8 Thoughts on Michael Wolff’s “Fire and Fury: Inside the Trump White House”

I picked up my copy of Michael Wolff’s Fire and Fury: Inside the Trump White House last night at 5:45pm; finished it today at 5:45pm.

Here’s what I think.

1. It’s fascinating in an I-can’t-look-away-at-the-17-car-pileup-with-lots-of-ambulances way, but I didn’t learn anything reading it. The book is the signature aria in a media opera of confirmation bias — white wine glasses will shatter in liberal living rooms across our fair land.

To compare, in November I read Michael Lewis’ Vanity Fair article Inside Trump’s Cruel Campaign Against the U.S.D.A.’s Scientists and learned a lot about the staggering scope of Agriculture Department’s endeavor as well as the impact of the Trump Administration’s unprecedented failure to show up to work after the inauguration. Lewis’ article was just as scary as Wolff’s book, but at the end of reading Lewis I felt like I’d eaten an apple. With Wolff, it’s a bag of Cheetos.

2. If you’re going to read Fire and Fury, then read it SOON because even though the action winds up just three months ago with Steve Bannon’s October 2017 exit from the White House, the book is already dated by the never-ending, Chinese water torture drip drip drip of subsequent scandals and outrages (Roy Moore, “my button is bigger”).

The book is radioactive in two ways: first, it’s poison to most of the people portrayed — not so much character assassination as a Pompeii-like lava flow concretizing everything and everyone into poses of abject despair and expressions of disappointed surprise.

It’s also radioactive because you can measure the relevance of Wolff’s book in half-lives with each half-life being about a day.

When I picked up my copy of Fire and Fury at Annie Bloom’s Bookstore last night (I’d reserved it the night before), there were people lined up and disappointed to learn that there were no unclaimed copies left: a new batch was coming in today, and another next week, and so on. My fellow customers will be even more disappointed when they finally get the book, only for the nation to have metabolized it and moved on.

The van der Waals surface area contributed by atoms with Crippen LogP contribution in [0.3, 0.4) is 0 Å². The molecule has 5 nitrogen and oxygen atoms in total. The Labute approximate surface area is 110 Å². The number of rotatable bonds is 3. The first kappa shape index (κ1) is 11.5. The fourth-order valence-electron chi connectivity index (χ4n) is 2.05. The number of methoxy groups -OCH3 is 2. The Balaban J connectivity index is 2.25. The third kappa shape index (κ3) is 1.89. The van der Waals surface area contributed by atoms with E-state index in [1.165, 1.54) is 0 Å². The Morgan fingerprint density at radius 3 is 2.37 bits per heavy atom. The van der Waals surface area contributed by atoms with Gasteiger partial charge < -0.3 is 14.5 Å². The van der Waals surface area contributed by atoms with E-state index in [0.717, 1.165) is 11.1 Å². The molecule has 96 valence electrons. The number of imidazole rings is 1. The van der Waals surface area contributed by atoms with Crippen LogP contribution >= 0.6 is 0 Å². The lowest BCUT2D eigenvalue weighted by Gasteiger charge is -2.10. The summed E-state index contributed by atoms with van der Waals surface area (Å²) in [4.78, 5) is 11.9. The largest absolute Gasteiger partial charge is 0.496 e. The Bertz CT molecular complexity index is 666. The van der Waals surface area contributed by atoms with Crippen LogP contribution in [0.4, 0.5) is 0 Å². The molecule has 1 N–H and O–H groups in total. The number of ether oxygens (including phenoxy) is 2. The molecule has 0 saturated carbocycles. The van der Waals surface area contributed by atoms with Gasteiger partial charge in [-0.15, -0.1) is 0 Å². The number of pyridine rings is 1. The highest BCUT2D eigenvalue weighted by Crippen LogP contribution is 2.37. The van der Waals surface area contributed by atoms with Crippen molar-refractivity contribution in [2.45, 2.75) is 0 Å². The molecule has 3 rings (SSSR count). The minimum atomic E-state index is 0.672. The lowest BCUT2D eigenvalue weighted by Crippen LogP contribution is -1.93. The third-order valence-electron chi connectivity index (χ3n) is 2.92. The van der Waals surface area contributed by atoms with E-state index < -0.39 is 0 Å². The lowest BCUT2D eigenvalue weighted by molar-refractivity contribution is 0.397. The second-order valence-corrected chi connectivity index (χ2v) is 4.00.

3. Heaven save us, it’s all true. Everything you’ve dreaded about the Trump administration, every time you’ve denied that sinking feeling in your stomach, every time you’ve thought that you were reading something from The Onion and then realized in slow-motion dismay that it isn’t satire… don’t expect relief by reading Wolff’s book.

4. It doesn’t matter. The saddest thing of all about Wolff’s book is that it won’t change a single mind about Trump. The people who are reading it are already convinced that he’s a madman who should be pushed down the dumbwaiter and out of the Oval Office today. The people who support Trump won’t read it because Fox News has already directed them to dismiss it as lies and fakery — if Fox told them the Earth was flat they’d believe globes were a liberal media conspiracy. The people who are on the fence won’t read it because they are already numb.

When information breaks from open secret to common knowledge it can have huge impact, see the downfalls of Bill Cosby, Harvey Weinstein, Matt Lauer and the rest of the predator brotherhood. At one point, thinking about #MeToo and about Michael Suk-Young Chwe’s notion of common knowledge in his book Rational Ritual, hope fluttered in my breast that Fire and Fury would break the cycle of denial about things like Trump’s illiteracy, complete absence of policy, inability to focus, and Everest-sized narcissism. For a society to function, Chwe writes, “Knowledge of the message is not enough; what is also required is knowledge of others’ knowledge, knowledge of others’ knowledge of others’ knowledge, and so on — that is, ‘common knowledge.’”

With the Wolff book, though, the hope faded because we’ve already all known this stuff for a long time. Gosh, though, I hope I’m wrong.

6. When Episode Three of Star Wars (“Revenge of the Sith”) came out the fans realized that while we had thought the original three movies (episodes four, five and six) were Luke Skywalker’s story, in fact the entirety of the six movies were the biography of Anakin Skywalker / Darth Vader. Likewise, Fire and Fury is really the Steve Bannon story. If Trump were capable of reading the book then that fact would probably gall him most of all.

7. The other movie comparison that came to me as I was reading the book was Being There, except in Fire and Fury everybody in the cast always knows that Chauncey Gardner (a.k.a. Trump)… has special needs, but he gets elected anyway.

8. If you’ve ever seen a dog chasing a car, wondered, “what would he do if he actually caught it?” and then imagined the expression on the dog’s face when that happened, then you’ve got a clear sense of Trump’s reaction to winning the presidency.

This last year we’ve been watching a man try to eat a car.

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